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obelixx


Latest posts by obelixx

Biodynamic Gardening

Posted: 16/02/2015 at 16:16

I think no dig is appelaing on any soil - once you've extracted the roots of pernicious weeds and as long as you can give a generous mulch every year, preferably in autumn so the worms do the work over winter.

The only digging I do now is new planting holes for roses and shrubs.

Daily Bird Sightings 2015

Posted: 15/02/2015 at 13:51

All the usual suspecs for this time of year but it's sunny and 8C out there so I've had 3 buzzards wheeling over the garden and field behind and a great white egret in the paddock across the road, hunting frogs along the stream.

Group 3 clematis.

Posted: 15/02/2015 at 13:34

Yours are group 1 which means they only get pruned to keep them in bounds and this is done after flowering finishes.  Montanas can be very vigorous so be careful to train the new stems as horizontally as possble to maximise flowering at eye level.  Give them a good feed of clematis food as soon as you see the first shoots forming.

just had 80 large plugs arrive how long will they hold for

Posted: 15/02/2015 at 13:31

Keep them in a sunny, shletered spot and water and feed them.  Pot them on to bigger pots as soon as you can so they can grow without any check to their roots.

Harlequin ladybirds

Posted: 15/02/2015 at 10:53

Those laydybirds also eat the native ladybirds which is not so good.

It's not quite the same as introducing plants from elsewhere that provide food and/or shelter for native fauna as do many introduced garden plants.  The problems with plants come when they invade countryside like Himalayan balsam or Japanese kntweed or those big purple rhododendrons and assorted aquatic plants which then squeeze out native plants and the associated fauna that feeds or shelters in them.

A completely native garden in my area wuld be full of couch grass, creeping buttercup, thistles, dock, nettles, marsh garss, ground ivy, horsetail with maybe willows, hawthorn and hazel.    Deadly boring and not exactly bee friendly.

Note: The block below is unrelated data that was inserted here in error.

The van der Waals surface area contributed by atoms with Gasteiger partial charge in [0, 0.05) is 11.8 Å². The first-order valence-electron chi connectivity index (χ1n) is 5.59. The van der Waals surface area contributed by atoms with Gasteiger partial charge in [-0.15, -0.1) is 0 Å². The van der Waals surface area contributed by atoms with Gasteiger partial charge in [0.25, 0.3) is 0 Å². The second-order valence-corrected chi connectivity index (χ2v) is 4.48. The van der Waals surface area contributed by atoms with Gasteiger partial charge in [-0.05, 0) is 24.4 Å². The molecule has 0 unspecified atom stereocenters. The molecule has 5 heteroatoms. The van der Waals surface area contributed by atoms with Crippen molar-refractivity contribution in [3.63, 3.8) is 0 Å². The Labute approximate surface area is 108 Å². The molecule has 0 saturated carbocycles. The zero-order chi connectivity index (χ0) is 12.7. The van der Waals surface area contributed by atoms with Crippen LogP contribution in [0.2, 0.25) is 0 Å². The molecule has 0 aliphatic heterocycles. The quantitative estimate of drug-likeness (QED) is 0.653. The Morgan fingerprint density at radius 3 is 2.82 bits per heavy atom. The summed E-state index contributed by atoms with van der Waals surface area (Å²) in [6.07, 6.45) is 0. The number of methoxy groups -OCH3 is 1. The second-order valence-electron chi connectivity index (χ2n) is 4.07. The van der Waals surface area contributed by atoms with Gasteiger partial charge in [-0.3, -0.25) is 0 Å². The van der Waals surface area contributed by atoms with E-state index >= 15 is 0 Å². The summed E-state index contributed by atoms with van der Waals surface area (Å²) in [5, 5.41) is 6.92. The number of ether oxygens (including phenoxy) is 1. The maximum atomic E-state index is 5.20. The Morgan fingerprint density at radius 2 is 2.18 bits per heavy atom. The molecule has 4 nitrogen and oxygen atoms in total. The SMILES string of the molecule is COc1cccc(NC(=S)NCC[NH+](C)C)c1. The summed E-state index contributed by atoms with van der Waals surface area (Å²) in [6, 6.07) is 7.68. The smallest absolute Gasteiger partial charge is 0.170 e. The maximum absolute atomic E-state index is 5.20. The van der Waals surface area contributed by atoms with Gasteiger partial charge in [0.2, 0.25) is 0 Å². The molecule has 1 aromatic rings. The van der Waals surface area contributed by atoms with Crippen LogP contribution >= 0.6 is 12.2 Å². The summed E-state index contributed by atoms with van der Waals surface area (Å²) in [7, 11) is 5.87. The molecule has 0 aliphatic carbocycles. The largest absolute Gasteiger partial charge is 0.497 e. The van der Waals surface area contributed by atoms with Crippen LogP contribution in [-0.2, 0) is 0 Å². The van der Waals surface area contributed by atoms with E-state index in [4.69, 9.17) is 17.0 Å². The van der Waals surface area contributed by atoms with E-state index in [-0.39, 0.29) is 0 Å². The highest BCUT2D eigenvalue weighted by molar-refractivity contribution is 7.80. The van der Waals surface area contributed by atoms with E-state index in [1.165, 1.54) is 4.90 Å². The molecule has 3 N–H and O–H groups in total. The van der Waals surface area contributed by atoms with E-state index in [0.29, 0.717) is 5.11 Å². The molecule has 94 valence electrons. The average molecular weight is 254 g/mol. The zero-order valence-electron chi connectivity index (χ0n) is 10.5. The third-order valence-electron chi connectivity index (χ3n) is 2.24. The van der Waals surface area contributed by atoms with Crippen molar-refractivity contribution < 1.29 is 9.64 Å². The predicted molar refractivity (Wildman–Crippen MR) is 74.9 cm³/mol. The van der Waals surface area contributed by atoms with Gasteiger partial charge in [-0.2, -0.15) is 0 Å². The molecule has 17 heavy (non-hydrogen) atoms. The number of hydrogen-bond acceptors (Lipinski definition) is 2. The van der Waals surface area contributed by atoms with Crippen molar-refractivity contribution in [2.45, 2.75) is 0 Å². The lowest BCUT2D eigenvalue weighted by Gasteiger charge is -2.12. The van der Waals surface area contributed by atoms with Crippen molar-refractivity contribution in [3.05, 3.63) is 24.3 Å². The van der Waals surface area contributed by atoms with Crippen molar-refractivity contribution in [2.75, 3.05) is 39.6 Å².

As it is, I have a huge range of bees and other insects and lots of birds because I grow a wide range of plants which flower at various times of the year thus providing nectar for insects and colour for me and a happy buzz of activity in all but the coldest months when the garden is animated by all the birds that visit my feeders filled with non native peanuts and seed mixes.

roses

Posted: 14/02/2015 at 10:03

My entire garden is alkaline but very fertile loam on a clay sub soil.  My roses do veryw ell - when tehy're not frozen to death in a bad winter and they get pelleted chicken manure every spring.    

Gardening by the Moon

Posted: 13/02/2015 at 15:11

Yes please.

plants or shrubs

Posted: 13/02/2015 at 14:11

You could plant marginal pond plants and any number of bog plants such as pontedaria cordata and shrubs such as alnus cordata as well as colourfully stemmed cornuses and willows as Buttercup suggests.  

Filipendula purpuria (meadowsweet) would be a good choice and you could also try lysichiton americanus (yellow skunk cabbage and a bit smelly but striking).  Hemerocallis do fine in moist soils but would need slug protection and deutzias should be OK too.

 

 

snowdrops and crocuses

Posted: 13/02/2015 at 14:00

Newly planted bulbs can take longer to make an appearance in their first year.

They may also have been eaten by rodents or have been a bit dry when planted and that can be bad news for snowdrops.   Always best to soak small bulbs for an hour or so in cold water so they can plump up before being planted.

 

Maximum number of potatoes per litre of compost

Posted: 13/02/2015 at 10:26

Sounds a bit of a squeeze to me.  I once planted 4 Pink Fir Apple potatoes in a tyre and gradually built up the compost layers to 4 tyres deep.  Got a good crop but considerably more than 20 litres of compost was needed.

Another year I grew 5 Charlottes in an old dustbin with drainage holes drilled at an inch or so above the base.   They cropped well too but was more like 40 litres of compost by the time the spuds were at eating size.

You do have to keep them watered to get a good crop too.

Discussions started by obelixx

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12 threads returned